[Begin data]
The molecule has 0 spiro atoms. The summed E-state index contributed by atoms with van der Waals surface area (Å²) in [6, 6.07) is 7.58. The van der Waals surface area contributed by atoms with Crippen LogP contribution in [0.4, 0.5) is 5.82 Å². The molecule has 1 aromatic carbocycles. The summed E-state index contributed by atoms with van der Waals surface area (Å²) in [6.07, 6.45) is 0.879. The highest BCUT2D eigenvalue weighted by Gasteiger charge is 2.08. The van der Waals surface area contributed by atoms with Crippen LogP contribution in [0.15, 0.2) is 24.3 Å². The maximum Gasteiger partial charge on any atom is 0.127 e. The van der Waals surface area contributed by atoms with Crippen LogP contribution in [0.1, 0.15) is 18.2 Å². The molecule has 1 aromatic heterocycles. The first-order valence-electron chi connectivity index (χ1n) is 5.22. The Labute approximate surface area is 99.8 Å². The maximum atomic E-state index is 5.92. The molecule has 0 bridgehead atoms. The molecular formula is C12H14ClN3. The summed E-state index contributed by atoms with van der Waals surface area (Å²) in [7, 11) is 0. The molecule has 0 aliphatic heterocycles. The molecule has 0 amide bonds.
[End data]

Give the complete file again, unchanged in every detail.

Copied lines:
The molecule has 0 spiro atoms. The summed E-state index contributed by atoms with van der Waals surface area (Å²) in [6, 6.07) is 7.58. The van der Waals surface area contributed by atoms with Crippen LogP contribution in [0.4, 0.5) is 5.82 Å². The molecule has 1 aromatic carbocycles. The summed E-state index contributed by atoms with van der Waals surface area (Å²) in [6.07, 6.45) is 0.879. The highest BCUT2D eigenvalue weighted by Gasteiger charge is 2.08. The van der Waals surface area contributed by atoms with Crippen LogP contribution in [0.15, 0.2) is 24.3 Å². The maximum Gasteiger partial charge on any atom is 0.127 e. The van der Waals surface area contributed by atoms with Crippen LogP contribution in [0.1, 0.15) is 18.2 Å². The molecule has 1 aromatic heterocycles. The first-order valence-electron chi connectivity index (χ1n) is 5.22. The Labute approximate surface area is 99.8 Å². The maximum atomic E-state index is 5.92. The molecule has 0 bridgehead atoms. The molecular formula is C12H14ClN3. The summed E-state index contributed by atoms with van der Waals surface area (Å²) in [7, 11) is 0. The molecule has 0 aliphatic heterocycles. The molecule has 0 amide bonds.